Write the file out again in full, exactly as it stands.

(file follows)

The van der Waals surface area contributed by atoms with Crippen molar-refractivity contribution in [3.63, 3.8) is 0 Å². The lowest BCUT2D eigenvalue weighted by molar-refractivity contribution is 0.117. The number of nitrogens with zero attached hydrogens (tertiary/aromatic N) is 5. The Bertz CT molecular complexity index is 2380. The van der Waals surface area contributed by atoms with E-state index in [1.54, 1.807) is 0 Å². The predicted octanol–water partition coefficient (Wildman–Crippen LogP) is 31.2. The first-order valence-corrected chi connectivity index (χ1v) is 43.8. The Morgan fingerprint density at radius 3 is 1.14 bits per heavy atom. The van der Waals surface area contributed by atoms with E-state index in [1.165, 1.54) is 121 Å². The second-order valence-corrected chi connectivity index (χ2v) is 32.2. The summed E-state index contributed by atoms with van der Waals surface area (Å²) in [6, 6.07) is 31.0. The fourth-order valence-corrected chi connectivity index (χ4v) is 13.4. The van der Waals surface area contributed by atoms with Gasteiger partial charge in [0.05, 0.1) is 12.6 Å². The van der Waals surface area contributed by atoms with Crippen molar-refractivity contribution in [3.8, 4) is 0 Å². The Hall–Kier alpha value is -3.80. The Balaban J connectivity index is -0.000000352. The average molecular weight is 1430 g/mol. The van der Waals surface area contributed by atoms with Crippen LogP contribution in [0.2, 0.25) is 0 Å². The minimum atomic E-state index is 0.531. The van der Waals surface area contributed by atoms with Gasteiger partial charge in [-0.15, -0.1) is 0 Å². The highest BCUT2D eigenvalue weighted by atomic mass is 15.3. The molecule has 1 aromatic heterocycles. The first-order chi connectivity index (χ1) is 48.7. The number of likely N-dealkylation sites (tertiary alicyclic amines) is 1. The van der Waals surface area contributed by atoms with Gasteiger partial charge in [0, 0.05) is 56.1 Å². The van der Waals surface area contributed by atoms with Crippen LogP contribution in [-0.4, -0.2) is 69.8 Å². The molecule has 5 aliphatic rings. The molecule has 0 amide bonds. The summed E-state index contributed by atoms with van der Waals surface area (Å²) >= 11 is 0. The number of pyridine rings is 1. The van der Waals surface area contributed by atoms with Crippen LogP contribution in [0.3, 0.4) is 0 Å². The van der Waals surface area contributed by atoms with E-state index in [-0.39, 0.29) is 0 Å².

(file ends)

The van der Waals surface area contributed by atoms with Crippen molar-refractivity contribution in [3.63, 3.8) is 0 Å². The lowest BCUT2D eigenvalue weighted by molar-refractivity contribution is 0.117. The number of nitrogens with zero attached hydrogens (tertiary/aromatic N) is 5. The Bertz CT molecular complexity index is 2380. The van der Waals surface area contributed by atoms with E-state index in [1.54, 1.807) is 0 Å². The predicted octanol–water partition coefficient (Wildman–Crippen LogP) is 31.2. The first-order valence-corrected chi connectivity index (χ1v) is 43.8. The Morgan fingerprint density at radius 3 is 1.14 bits per heavy atom. The van der Waals surface area contributed by atoms with E-state index in [1.165, 1.54) is 121 Å². The second-order valence-corrected chi connectivity index (χ2v) is 32.2. The summed E-state index contributed by atoms with van der Waals surface area (Å²) in [6, 6.07) is 31.0. The fourth-order valence-corrected chi connectivity index (χ4v) is 13.4. The van der Waals surface area contributed by atoms with Gasteiger partial charge in [0.05, 0.1) is 12.6 Å². The van der Waals surface area contributed by atoms with Crippen molar-refractivity contribution in [3.8, 4) is 0 Å². The Hall–Kier alpha value is -3.80. The Balaban J connectivity index is -0.000000352. The average molecular weight is 1430 g/mol. The van der Waals surface area contributed by atoms with Crippen LogP contribution in [0.2, 0.25) is 0 Å². The minimum atomic E-state index is 0.531. The van der Waals surface area contributed by atoms with Gasteiger partial charge in [-0.15, -0.1) is 0 Å². The highest BCUT2D eigenvalue weighted by atomic mass is 15.3. The molecule has 1 aromatic heterocycles. The first-order chi connectivity index (χ1) is 48.7. The number of likely N-dealkylation sites (tertiary alicyclic amines) is 1. The van der Waals surface area contributed by atoms with Gasteiger partial charge in [0, 0.05) is 56.1 Å². The van der Waals surface area contributed by atoms with Crippen LogP contribution in [-0.4, -0.2) is 69.8 Å². The molecule has 5 aliphatic rings. The molecule has 0 amide bonds. The summed E-state index contributed by atoms with van der Waals surface area (Å²) >= 11 is 0. The number of pyridine rings is 1. The van der Waals surface area contributed by atoms with Crippen LogP contribution in [0.3, 0.4) is 0 Å². The van der Waals surface area contributed by atoms with E-state index in [-0.39, 0.29) is 0 Å².